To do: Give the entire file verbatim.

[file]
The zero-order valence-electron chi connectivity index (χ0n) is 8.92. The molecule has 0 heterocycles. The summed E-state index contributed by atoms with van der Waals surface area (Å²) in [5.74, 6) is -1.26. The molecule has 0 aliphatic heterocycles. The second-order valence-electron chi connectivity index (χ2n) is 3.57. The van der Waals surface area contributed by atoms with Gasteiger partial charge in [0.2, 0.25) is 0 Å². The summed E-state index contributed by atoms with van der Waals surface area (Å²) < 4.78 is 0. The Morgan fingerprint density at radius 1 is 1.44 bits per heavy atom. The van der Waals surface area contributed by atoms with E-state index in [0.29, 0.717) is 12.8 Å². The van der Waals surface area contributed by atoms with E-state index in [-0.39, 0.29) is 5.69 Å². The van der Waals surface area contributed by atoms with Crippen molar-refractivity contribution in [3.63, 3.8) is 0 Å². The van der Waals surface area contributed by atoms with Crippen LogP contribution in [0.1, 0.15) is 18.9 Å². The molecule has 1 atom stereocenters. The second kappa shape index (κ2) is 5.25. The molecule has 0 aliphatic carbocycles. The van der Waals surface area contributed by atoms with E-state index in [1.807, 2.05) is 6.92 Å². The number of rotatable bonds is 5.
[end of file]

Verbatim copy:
The zero-order valence-electron chi connectivity index (χ0n) is 8.92. The molecule has 0 heterocycles. The summed E-state index contributed by atoms with van der Waals surface area (Å²) in [5.74, 6) is -1.26. The molecule has 0 aliphatic heterocycles. The second-order valence-electron chi connectivity index (χ2n) is 3.57. The van der Waals surface area contributed by atoms with Gasteiger partial charge in [0.2, 0.25) is 0 Å². The summed E-state index contributed by atoms with van der Waals surface area (Å²) < 4.78 is 0. The Morgan fingerprint density at radius 1 is 1.44 bits per heavy atom. The van der Waals surface area contributed by atoms with E-state index in [0.29, 0.717) is 12.8 Å². The van der Waals surface area contributed by atoms with E-state index in [-0.39, 0.29) is 5.69 Å². The van der Waals surface area contributed by atoms with Crippen molar-refractivity contribution in [3.63, 3.8) is 0 Å². The van der Waals surface area contributed by atoms with Crippen LogP contribution in [0.1, 0.15) is 18.9 Å². The molecule has 1 atom stereocenters. The second kappa shape index (κ2) is 5.25. The molecule has 0 aliphatic carbocycles. The van der Waals surface area contributed by atoms with E-state index in [1.807, 2.05) is 6.92 Å². The number of rotatable bonds is 5.